Plans for a national cycleway were denounced as a stunt almost as soon as John Key announced them in 2009.
One of the concrete ideas to emerge from the newly-minted Prime Minister's jobs summit, it was pitched as a way to boost employment and drive regional economic growth, at a time when the global financial crisis was triggering fears of large-scale redundancies.
But the government almost immediately back-pedalled on the initial plan to build a cycleway running the length of the country, in favour of 'Great Rides' that could be linked at a later stage.
Further criticism followed a year later when the government revealed just 70 of a touted 4000 jobs had so far been created - although Mr Key insisted most of the new employment would come from tourism ventures once the trails were completed.
He name-checked the project in his valedictory speech to Parliament, but eight years on is the national cycle trail just a penny-farthing gimmick after all, or a pedal-powered success?
The 83km Timber Trail, which runs between Pureora and Ongarue in the King Country, was one of the earlier trails to be completed, in 2013.
Last year 6500 people rode the trail - and many used the services of Paul Goulding's Epic Cycle Adventures.
"We started off three-and-a-half years ago with a van, a trailer and four bicycles, and now we've got three vans [and] 40-odd bicycles," Mr Goulding says.
"Business is about 40 percent up each year, so ... we are very optimistic."
Towns near the trail are also noticing flow-on benefits from the Timber Trail, he says.
"Te Kuiti and Taumarunui are benefiting mainly from the accommodation, so people are driving down from Auckland and staying in Te Kuiti the night before and driving up from Wellington and staying in Taumarunui and maybe staying the night after as well."
A Taumaranui resident himself, he says there's been a revival in the town since 2013.
Further south, the town of Ohakune has historically ballooned in winter to provide services for all the thousands of skiers and snowboarders heading up to Turoa skifield, then reverted to a ghost town over summer.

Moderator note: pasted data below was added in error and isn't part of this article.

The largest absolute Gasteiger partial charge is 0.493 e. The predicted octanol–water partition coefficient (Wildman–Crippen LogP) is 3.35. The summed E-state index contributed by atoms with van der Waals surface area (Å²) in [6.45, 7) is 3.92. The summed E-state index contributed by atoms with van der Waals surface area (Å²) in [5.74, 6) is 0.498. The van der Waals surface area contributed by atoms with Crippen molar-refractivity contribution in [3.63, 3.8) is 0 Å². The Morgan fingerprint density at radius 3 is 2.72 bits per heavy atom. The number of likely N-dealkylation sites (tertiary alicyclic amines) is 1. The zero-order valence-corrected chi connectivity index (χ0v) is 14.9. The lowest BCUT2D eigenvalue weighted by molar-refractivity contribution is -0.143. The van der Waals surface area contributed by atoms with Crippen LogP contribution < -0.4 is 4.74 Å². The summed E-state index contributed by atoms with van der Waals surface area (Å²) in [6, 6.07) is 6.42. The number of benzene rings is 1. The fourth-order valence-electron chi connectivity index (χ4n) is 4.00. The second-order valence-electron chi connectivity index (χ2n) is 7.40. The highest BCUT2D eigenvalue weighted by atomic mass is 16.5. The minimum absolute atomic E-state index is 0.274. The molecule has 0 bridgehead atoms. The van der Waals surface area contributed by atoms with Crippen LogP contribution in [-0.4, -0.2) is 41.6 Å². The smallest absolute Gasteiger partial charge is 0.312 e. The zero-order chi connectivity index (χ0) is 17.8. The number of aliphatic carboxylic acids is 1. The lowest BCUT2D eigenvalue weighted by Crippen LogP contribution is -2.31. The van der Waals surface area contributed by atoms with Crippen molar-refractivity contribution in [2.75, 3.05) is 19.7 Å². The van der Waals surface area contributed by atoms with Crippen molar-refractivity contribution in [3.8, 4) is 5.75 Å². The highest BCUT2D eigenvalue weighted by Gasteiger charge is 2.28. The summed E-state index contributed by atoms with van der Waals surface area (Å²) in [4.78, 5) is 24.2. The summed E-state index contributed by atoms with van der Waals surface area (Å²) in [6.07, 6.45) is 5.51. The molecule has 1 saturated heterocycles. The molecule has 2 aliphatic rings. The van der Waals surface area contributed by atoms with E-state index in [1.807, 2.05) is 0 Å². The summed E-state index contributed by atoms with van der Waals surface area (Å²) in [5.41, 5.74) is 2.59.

It is now the official start of the 217km Mountains to Sea Cycleway, which runs via the Bridge to Nowhere and Pipiriki out to Whanganui 217km later.
Ben Wiggins is the owner-operator of TCB Ski, Board and Bike in Ohakune.
About seven years ago he began trying to get cycling off the ground in the town, as the infrastructure was all there to provide services for summer visitors.
"Once the government saw what we were doing there, they kicked in and really got it finished."
There was an immediate effect, Mr Wiggins says.
"Before you know it there were hundreds of riders coming to town.
"Seven years on now everyone thinks of Ohakune as a summer and winter destination, it's creating jobs, new restaurants are opening up - it's having a really positive impact."
In an evaluation of the cycle trails last year, the Ministry of Business Innovation and Employment found that for every $1 of public money spent on the trails, $3.55 was returned in annual benefits.
About 1.3 million people a year were using the 22 Great Rides built so far, most of them domestic tourists.
Nowhere in the evaluation was there an assessment of how many jobs the cycle trail had created - in fact, the last reported number was about 700, way back in 2012.
But Ben Wiggins says there's no doubt the trails have created jobs.
He used to have to let his staff go at the end of winter, but now could keep them on year-round.
Some of them have bought houses in the town, which has further helped the local economy, he says.
New Zealand Cycle Trails chair Richard Leggat says overall, the project has exceeded expectations.
"From a user experience, from economic impact and from a feel-good perspective it's going incredibly well."
There's growth still to come, he says.
"Feedback is good, the user experience is really good and riders are telling their friends and family, 'You should come and do this,' so the potential is still really high."
An uphill climb
But not all the cycle trails have been a roaring success.
The Southland trail, in particular, has struggled from the get-go.
The project has already blown its budget by nearly $2 million - about $1m of that on legal fees after Fish and Game challenged the route Southland District Council chose for the trail.
The council lost in court and is now considering its options - including a potential new route.
Richard Leggat says he is still confident the trail will go ahead, but it might take a bit longer than everyone had hoped.
That trail was an outlier in terms of problems and the rest are, on the whole, going very well, he says.
He picks the recently-opened Old Ghost Road as one of the success stories.
A technically challenging and remote trail, it runs between Lyell, south of Murchison, to Seddonville on the West Coast. Last year more than 8000 people rode the trail.
"The Old Ghost Road has had a very committed team of volunteers who've done a fantastic job because they care about it and they think they can make a difference - and they have," Mr Leggat says.
"So having that sort of group, combined with additional financial resources, is the key [to success]."
RNZ's election series Is this the Brighter Future? examines the government's record since it was elected in 2008. Read more here.